Notes from a Small Island is Bill Bryson's account of travelling around the UK for a couple of months in the early 1990's, just before he returned to live in the US after living in the UK for 20 years. He wanted to recall all those things that had made the country special to him during that time and to take stock of the public and private faces of the people who lived there.
Beginning with a retrospective look at Bryson's first trip to the UK, 20 years earlier, his recollection of arriving in Dover offers such an interesting perspective of a time and a place which no longer exists now and nor did it, even in the 1990's. When his new sojourn begins his observations of Britishness and the things that make the place unusual, are crisp, clear, precise, amusing and cleverly insightful. He draws a picture of those things that we, as Brit's, so often overlook and take for granted, things that make us uniquely us.
I first read this book a few of years after it was originally published in 1995 and loved it, especially as I was living away from the UK at the time. It was a delightful read and had me laughing-out-load in places. Revisiting it again, over fifteen years later, was no less entertaining. This travelogue offers a rare insight into a country and it's people in time. It provides wonderfully clear and expansive descriptions of it's various places. It is an entertaining and humorous account and a joy to read. Even though the years may have rolled on it is clear that some things just don't change. Notes from a Small Island really is a timeless read.
Gretchen Birch receives a frantic phone call in the early hours of the morning from her aunt in Arizona. She is told that her mother, Caroline, has gone missing and one of the neighbours has been found dead on the hill behind her mother's house. Thinking that her aunt Nina's tendency to exaggerate and be dramatic might be at the bottom of this "crisis" she heads to Arizona anyway, to find out why her aunt is so worried. When she gets to her mother's house, Gretchen soon realises something is really wrong, especially when she finds that the only thing missing out of all of Caroline's personal belongings appears to be her car - even her toothbrush is still in the bathroom!
What follows is a race to find out what really happened to the neighbour, Martha, who police now believe was murdered and as Caroline has become the chief suspect due to what appears to be an incriminating note found in Martha's hand, time is running out.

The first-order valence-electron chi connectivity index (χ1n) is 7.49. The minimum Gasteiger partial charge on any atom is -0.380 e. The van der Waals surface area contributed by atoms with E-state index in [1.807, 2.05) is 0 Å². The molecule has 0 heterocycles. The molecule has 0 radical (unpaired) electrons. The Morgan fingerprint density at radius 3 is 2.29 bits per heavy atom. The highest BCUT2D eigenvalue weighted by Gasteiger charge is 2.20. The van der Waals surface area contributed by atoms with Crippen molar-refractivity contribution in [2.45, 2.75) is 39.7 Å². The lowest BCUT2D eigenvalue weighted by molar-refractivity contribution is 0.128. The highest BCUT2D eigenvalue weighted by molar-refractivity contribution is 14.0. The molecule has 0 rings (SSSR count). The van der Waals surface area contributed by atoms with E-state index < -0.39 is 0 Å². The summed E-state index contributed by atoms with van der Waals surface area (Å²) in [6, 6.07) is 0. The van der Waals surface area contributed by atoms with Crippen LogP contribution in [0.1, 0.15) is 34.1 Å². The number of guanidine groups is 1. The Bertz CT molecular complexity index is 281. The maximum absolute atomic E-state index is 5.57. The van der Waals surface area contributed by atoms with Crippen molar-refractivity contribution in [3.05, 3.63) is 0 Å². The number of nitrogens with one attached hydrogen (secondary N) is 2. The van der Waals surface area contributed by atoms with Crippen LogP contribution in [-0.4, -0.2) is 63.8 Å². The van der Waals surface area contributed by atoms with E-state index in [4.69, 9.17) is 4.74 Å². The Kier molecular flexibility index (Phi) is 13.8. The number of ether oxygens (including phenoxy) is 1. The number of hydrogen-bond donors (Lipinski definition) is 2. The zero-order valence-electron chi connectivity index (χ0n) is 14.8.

This story is really interesting in many ways. It takes the reader on a journey into the world of the doll trade and provides some great insight into the restoration, buying, selling and collecting of antique dolls of all kinds. The murder victim was obsessed with dolls which were like children to her. She once had a extensive and highly valuable collection, but, due to her inability to stop buying more and more expensive pieces, she got in trouble with the bank and lost her home, her collection and ultimately became an alcoholic vagrant living on the streets with other people down on their luck.
In spite of the story being quite suspenseful and there being several possible suspects, it lost a little of it's appeal to me because of the numerous spelling and grammar mistakes throughout. The story would have really benefitted from another edit. As far as the quality of the mystery goes, I had the culprit figured out about 60% of the way through but it was an interesting read, none-the-less.
If you like a fairly decent murder mystery and are interested or would like to know more about the world of dolls, then this is the book for you.
This book did not leave my hands for almost two days! (I have so much work to catch up with, now!)
The House We Grew Up In is a beautiful, sensitive portrayal of human frailty and the power of coping beyond what appear to be insurmountable obstacles.
Lisa Jewell deals with some serious subjects in this story and many of the topics are dark and difficult to read about, but, none of that stops this wonderful, well written book from being compelling!
When I realized that one of the central characters had a hoarding issue, I wondered if the whole thing might not be too dark and depressing to get through. It became apparent very quickly that the story was an essay on the human condition and that hoarding was just one facet of that condition. It turned out to be a very uplifting read in spite of all the difficult subjects involved!
This story will stay with me for a long time. In fact, I will definitely read it again because it is so well written, so beautifully haunting and such a great testimony to the human spirit.
It will be released in the US by Atria Books on August 12th, 2014.
If you want a moving, memorable and completely mesmerising read, this is the book for you.
The Kim-stillreading blog is book review blog. I read what appeals to me and that's not always the most recently published books. When I land on a book that looks interesting or when I discover a new author, I have been known to buy all their backlist! So, you may find a mixture of books being reviewed on the blog; those that are about to be published; those recently published; those published ages ago and classics!
For the You Couldn't Make This Up! blog, it all started with a challenge from a friend who asked me to write for six consecutive days about things I am grateful for. I did that and soon realised there were many more than six things to write about and so I decided to continue the list on this blog.
Feel free to tag along with me on my journey as I read and write my way through each day.